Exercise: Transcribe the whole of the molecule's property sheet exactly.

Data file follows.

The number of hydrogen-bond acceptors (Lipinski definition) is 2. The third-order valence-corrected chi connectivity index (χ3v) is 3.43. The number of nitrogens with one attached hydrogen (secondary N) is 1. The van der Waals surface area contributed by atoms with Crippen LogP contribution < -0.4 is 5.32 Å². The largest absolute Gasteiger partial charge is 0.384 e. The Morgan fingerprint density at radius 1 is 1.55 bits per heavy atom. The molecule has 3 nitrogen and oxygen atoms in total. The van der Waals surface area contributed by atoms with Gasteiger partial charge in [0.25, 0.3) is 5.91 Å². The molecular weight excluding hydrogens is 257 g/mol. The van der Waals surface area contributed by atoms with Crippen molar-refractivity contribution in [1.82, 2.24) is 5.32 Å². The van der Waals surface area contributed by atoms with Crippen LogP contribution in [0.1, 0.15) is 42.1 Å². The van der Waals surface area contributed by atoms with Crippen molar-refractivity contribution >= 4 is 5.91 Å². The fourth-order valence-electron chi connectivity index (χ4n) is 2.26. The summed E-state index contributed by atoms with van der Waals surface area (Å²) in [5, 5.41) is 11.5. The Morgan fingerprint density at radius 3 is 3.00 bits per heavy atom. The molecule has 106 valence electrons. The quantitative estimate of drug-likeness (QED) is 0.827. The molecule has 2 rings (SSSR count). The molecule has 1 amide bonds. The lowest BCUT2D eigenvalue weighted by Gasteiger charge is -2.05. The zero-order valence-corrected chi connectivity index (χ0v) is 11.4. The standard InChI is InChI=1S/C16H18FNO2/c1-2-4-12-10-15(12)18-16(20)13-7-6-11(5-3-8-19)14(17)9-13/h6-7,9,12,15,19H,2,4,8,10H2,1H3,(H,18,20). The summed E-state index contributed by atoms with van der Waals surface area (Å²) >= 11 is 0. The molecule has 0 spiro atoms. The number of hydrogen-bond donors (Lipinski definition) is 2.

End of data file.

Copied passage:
The number of hydrogen-bond acceptors (Lipinski definition) is 2. The third-order valence-corrected chi connectivity index (χ3v) is 3.43. The number of nitrogens with one attached hydrogen (secondary N) is 1. The van der Waals surface area contributed by atoms with Crippen LogP contribution < -0.4 is 5.32 Å². The largest absolute Gasteiger partial charge is 0.384 e. The Morgan fingerprint density at radius 1 is 1.55 bits per heavy atom. The molecule has 3 nitrogen and oxygen atoms in total. The van der Waals surface area contributed by atoms with Gasteiger partial charge in [0.25, 0.3) is 5.91 Å². The molecular weight excluding hydrogens is 257 g/mol. The van der Waals surface area contributed by atoms with Crippen molar-refractivity contribution in [1.82, 2.24) is 5.32 Å². The van der Waals surface area contributed by atoms with Crippen LogP contribution in [0.1, 0.15) is 42.1 Å². The van der Waals surface area contributed by atoms with Crippen molar-refractivity contribution >= 4 is 5.91 Å². The fourth-order valence-electron chi connectivity index (χ4n) is 2.26. The summed E-state index contributed by atoms with van der Waals surface area (Å²) in [5, 5.41) is 11.5. The Morgan fingerprint density at radius 3 is 3.00 bits per heavy atom. The molecule has 106 valence electrons. The quantitative estimate of drug-likeness (QED) is 0.827. The molecule has 2 rings (SSSR count). The molecule has 1 amide bonds. The lowest BCUT2D eigenvalue weighted by Gasteiger charge is -2.05. The zero-order valence-corrected chi connectivity index (χ0v) is 11.4. The standard InChI is InChI=1S/C16H18FNO2/c1-2-4-12-10-15(12)18-16(20)13-7-6-11(5-3-8-19)14(17)9-13/h6-7,9,12,15,19H,2,4,8,10H2,1H3,(H,18,20). The summed E-state index contributed by atoms with van der Waals surface area (Å²) >= 11 is 0. The molecule has 0 spiro atoms. The number of hydrogen-bond donors (Lipinski definition) is 2.